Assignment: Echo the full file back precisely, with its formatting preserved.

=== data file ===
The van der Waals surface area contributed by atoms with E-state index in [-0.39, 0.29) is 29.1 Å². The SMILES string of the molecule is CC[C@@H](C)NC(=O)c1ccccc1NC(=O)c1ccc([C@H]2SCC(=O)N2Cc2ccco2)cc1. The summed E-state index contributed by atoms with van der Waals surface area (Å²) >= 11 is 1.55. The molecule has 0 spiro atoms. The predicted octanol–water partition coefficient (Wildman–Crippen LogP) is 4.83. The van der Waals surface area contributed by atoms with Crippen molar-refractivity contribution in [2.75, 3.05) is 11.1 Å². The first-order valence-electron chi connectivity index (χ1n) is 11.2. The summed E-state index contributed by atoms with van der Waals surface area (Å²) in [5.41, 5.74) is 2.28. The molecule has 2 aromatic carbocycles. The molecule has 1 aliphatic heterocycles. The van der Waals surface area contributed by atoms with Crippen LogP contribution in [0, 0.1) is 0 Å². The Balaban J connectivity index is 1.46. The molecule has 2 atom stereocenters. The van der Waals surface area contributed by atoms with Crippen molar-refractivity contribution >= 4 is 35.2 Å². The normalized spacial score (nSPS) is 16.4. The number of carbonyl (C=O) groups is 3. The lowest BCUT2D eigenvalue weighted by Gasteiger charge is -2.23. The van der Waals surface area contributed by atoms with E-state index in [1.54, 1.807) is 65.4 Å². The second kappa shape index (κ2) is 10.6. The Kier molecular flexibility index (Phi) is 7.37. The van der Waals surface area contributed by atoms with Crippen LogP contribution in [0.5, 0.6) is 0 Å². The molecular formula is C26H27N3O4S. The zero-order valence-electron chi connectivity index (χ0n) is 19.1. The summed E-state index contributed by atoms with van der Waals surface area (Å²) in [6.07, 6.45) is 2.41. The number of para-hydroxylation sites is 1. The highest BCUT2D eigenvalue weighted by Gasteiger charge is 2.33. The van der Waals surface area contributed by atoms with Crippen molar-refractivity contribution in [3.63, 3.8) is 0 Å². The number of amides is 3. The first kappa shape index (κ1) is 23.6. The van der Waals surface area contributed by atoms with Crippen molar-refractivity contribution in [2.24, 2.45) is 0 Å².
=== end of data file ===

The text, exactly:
The van der Waals surface area contributed by atoms with E-state index in [-0.39, 0.29) is 29.1 Å². The SMILES string of the molecule is CC[C@@H](C)NC(=O)c1ccccc1NC(=O)c1ccc([C@H]2SCC(=O)N2Cc2ccco2)cc1. The summed E-state index contributed by atoms with van der Waals surface area (Å²) >= 11 is 1.55. The molecule has 0 spiro atoms. The predicted octanol–water partition coefficient (Wildman–Crippen LogP) is 4.83. The van der Waals surface area contributed by atoms with Crippen molar-refractivity contribution in [2.75, 3.05) is 11.1 Å². The first-order valence-electron chi connectivity index (χ1n) is 11.2. The summed E-state index contributed by atoms with van der Waals surface area (Å²) in [5.41, 5.74) is 2.28. The molecule has 2 aromatic carbocycles. The molecule has 1 aliphatic heterocycles. The van der Waals surface area contributed by atoms with Crippen LogP contribution in [0, 0.1) is 0 Å². The Balaban J connectivity index is 1.46. The molecule has 2 atom stereocenters. The van der Waals surface area contributed by atoms with Crippen molar-refractivity contribution >= 4 is 35.2 Å². The normalized spacial score (nSPS) is 16.4. The number of carbonyl (C=O) groups is 3. The lowest BCUT2D eigenvalue weighted by Gasteiger charge is -2.23. The van der Waals surface area contributed by atoms with E-state index in [1.54, 1.807) is 65.4 Å². The second kappa shape index (κ2) is 10.6. The Kier molecular flexibility index (Phi) is 7.37. The van der Waals surface area contributed by atoms with Crippen LogP contribution in [0.5, 0.6) is 0 Å². The molecular formula is C26H27N3O4S. The zero-order valence-electron chi connectivity index (χ0n) is 19.1. The summed E-state index contributed by atoms with van der Waals surface area (Å²) in [6.07, 6.45) is 2.41. The number of para-hydroxylation sites is 1. The highest BCUT2D eigenvalue weighted by Gasteiger charge is 2.33. The van der Waals surface area contributed by atoms with Crippen molar-refractivity contribution in [3.63, 3.8) is 0 Å². The number of amides is 3. The first kappa shape index (κ1) is 23.6. The van der Waals surface area contributed by atoms with Crippen molar-refractivity contribution in [2.24, 2.45) is 0 Å².